Thanksgiving in the mountains " a story of survival
“Keep it simple, potluck-ish,” my old roommate Rin wrote when I invited her and another college friend, Karen, with families, for Thanksgiving. “Don’t try to be Martha Stewart.”
Later, as I mumbled about baking, she scolded: “Alison: Martha Stewart is in jail.”
On the Wednesday before Thanksgiving, Karen and corps headed here from Boulder, and Rin and crew from Salt Lake. Karen’s two older sons, plus her husband, Cam’s, stepbrother Rick, a soldier just back from Iraq, split off into a second car-halted all evening by the jackknifed beer truck that closed Highway 70 for three hours.
In a weekend of disasters, we hit most of them.
On Thursday, my sister Lucy and her son, Sam, 3, headed out from Denver only to meet the massive Glenwood rockslide. While I nervously dealt with my 25-pound turkey, having anticipated her expert help, and with Sam in his car seat in the back, she circumnavigated practically into Wyoming.
Cam pitched in as my turkey co-pilot, and after her seven hours on the road Lucy walked in just in time for dinner. Our toasts consisted of raucous cheers, until the quiet moment Cam thanked Rick for his military service.
We had nine adults, one placid 3-year-old girl, and eight boys, ages 2 to 16. We created our own mayhem.
They fired off old boxes of firecrackers (held back during droughts) in the driveway. They swam in the pool in the Days Inn. Downstairs in our padded climbing room, Rick (honorary ninth boy) and the 16-year-old Sam tackled the 11-year-olds in indoor football, and tossed the smaller boys across the mattresses, as we later learned.
Eventually big Sam and Rick staggered upstairs, pouring sweat, to gulp long drafts of water. Then all ” Sam shirtless from the exertion ” went out into the snow for “whitewashes.”
They sledded, learned archery, jumped on the bed. They yelled. One burp-talked.
“I’ve just realized, it’s not that none of our friends have had
girls,” Karen said. “It’s that the ones with girls avoid us.”
Across town, another last-minute dinner was composed of chicken-pox families. Another was the annual open potluck held by a generous friend, Randi. No doubt some dinners, somewhere, were decorous, quiet.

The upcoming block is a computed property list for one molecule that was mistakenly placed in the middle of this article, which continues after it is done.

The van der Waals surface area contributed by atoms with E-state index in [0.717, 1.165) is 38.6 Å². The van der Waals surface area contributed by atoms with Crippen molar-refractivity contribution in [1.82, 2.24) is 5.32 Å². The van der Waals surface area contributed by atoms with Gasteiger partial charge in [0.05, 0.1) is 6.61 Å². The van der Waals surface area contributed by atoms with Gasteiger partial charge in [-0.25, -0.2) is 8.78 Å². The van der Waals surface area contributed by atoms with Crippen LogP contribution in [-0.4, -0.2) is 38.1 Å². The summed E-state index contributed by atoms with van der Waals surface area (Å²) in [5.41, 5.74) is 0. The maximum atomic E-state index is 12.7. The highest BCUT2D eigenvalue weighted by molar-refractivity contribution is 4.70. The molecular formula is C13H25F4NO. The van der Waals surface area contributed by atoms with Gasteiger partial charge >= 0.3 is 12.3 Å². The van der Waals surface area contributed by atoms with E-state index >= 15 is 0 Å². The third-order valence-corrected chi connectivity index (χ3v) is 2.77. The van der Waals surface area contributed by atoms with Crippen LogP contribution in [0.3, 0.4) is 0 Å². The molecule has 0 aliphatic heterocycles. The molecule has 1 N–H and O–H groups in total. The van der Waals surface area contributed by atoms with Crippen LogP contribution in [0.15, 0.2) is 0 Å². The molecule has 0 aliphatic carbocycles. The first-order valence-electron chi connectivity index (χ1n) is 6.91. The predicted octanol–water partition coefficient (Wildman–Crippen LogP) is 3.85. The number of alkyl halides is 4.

On Friday, starting with the predawn blizzard, the power went on and off in my house all day, smoke alarms blaring, guests looking outside for ladders to reach them.
We laboriously assembled a straggling mass hike, strafed by snowball ambushes. Lucy and I, at the end of the line, kept shouting, “Casualty!” as we came upon another child lying in the snow alone, tired. Some of the children had groused about coming: “Hiking is boring! Hiking sucks!” None turned back.
Here is where the Thanksgiving miracle came in. Eric, 11, rode little Sam patiently around on his back. When little Sam flagged hiking, Will, 12, hoisted him on his shoulders, and promised another ride if he napped. Karen, like the rest of us parents of rambunctious little boys, has many a time fled, apologizing, from disrupted gatherings or dismayed restaurants. Her boys, bigger now and truly nice, gave the rest of us hope.
On Saturday, 16-year-old Sam left early; he had a date, he told his young admirers. In the snowstorm, on I-70, his car did two 360s, ending up backwards in the median strip. Said Karen afterwards, calmly, “Everybody’s all right, and some lessons were learned that needed to be learned.”
Lucy, returning to Denver with little Sam, idled in an eight-mile backup to the Eisenhower Tunnel, unable to turn around, in dark and zero-degree temps, then threaded between wrecks on black ice. The drive took eight hours.
Rin and John’s return took seven, with small Andrew throwing up half a mile from home.
In the end, we had no injuries. No huge damage (oh, one bumper; one bent lamp; one towel half-flushed down a toilet). Everything went wrong, and everything went right.
Alison Osius lives in Carbondale and can be reached at email@example.com. Please write “GSPI” as the subject heading to avoid a spam block.
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